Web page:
With more people drawn to public spaces and a partnership between CPDC, the tenants, and the Metropolitan Police Department they were able to break up the drug trade. Residents who had once been afraid to venture outside after dark now had reclaimed their community.

Affordable housing developers continue to find solutions to meet the diverse housing needs of the community. Ward 5 residents can look forward to the opening of Metropolitan Overlook, a mixed income condominium on 2nd Street NE, just blocks off of Rhode Island Ave. Rehabbing a property that has sat vacant for 20 years, Metropolitan Overlook will be a 37-unit condominium with 11 permanently affordable units.

Ward 5 will continue to benefit from the investments in affordable housing that build vibrant spaces for current and future District residents.

Elizabeth Falcon is the campaign organizer for the Coalition for Nonprofit Housing and Economic Development (CNHED), an association of affordable housing developers, community organizations, government agencies and more in DC. She writes about how policies affect affordable housing at the Housing For All blog. 

Comments

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Aren't these really one off projects with minimal multiplicative impact? I think that the CPDC revitalization of Edgewood is amazing. HOWEVER, it has sparked minimal other development (unless you count the conversion to condos of some other nearby projects) and hasn't contributed to significant improvement of the 4th and RI Ave. intersection, in particular that shopping center.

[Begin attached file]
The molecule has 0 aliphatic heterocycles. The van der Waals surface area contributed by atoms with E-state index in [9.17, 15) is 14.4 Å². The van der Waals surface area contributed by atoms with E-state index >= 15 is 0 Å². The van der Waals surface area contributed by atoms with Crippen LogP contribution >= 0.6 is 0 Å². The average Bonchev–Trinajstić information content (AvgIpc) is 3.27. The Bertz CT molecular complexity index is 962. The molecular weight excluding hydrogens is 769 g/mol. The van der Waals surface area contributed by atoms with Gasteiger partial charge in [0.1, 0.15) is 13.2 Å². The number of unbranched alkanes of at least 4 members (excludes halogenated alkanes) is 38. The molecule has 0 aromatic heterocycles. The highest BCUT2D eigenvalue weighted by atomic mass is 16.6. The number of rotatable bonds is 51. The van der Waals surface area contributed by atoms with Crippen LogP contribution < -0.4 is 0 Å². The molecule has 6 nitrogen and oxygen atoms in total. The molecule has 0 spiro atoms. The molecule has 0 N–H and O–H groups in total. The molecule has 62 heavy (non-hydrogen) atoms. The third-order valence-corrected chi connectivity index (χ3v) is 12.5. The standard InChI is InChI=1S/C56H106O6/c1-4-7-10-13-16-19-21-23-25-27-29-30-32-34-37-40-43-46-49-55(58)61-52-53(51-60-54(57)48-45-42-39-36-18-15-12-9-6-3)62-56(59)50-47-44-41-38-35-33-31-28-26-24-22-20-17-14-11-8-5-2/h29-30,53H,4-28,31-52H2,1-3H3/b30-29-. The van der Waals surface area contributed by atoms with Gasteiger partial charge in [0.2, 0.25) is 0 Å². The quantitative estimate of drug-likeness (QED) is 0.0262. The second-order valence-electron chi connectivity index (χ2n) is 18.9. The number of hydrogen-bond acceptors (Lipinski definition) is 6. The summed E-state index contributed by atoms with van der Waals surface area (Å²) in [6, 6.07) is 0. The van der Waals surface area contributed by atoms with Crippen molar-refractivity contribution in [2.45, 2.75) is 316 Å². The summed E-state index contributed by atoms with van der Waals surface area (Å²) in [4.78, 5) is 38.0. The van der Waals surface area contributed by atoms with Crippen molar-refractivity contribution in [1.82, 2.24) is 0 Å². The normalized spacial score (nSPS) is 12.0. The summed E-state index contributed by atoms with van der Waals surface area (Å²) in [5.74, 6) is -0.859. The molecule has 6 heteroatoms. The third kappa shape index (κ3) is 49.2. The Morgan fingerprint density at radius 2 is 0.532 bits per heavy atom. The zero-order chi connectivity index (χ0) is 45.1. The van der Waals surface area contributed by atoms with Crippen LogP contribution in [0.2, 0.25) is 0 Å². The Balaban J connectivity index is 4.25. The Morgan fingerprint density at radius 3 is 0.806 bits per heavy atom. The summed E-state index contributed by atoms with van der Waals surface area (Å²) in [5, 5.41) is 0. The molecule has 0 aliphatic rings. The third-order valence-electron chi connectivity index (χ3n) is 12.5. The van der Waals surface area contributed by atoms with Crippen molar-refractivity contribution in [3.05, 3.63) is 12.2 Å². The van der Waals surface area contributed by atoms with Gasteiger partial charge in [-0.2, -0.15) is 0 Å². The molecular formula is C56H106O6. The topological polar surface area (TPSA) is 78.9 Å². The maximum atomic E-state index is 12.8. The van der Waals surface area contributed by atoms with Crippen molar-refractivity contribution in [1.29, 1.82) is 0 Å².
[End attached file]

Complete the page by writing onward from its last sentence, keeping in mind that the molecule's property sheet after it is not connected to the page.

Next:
I agree with you that preservation of affordable housing is fundamental and that we need to increase the provision of/availability of such.

These days I am thinking about how we could carve out space for far more affordable housing production at Metro stations, but I haven't figured it out yet.

cf. http://www.shelterforce.org/article/2492/transit-oriented_preservation/

http://www.reconnectingamerica.org/news-center/reconnecting-america-news/2010/preserving-affordable-housing-near-transit-case-studies-from-atlanta-denver-seattle-and-washington-d-c/

http://mhpartners.org/development.htm

E.g., imagine if part of the redevelopment of WMATA land at RI Metro, Brookland, and Fort Totten included a building of affordable housing, run mixed like some of the Montgomery Housing Partnership properties?

This is a different kind of example, but the kind I am thinking about. Having a senior housing development as a part of a larger for profit development.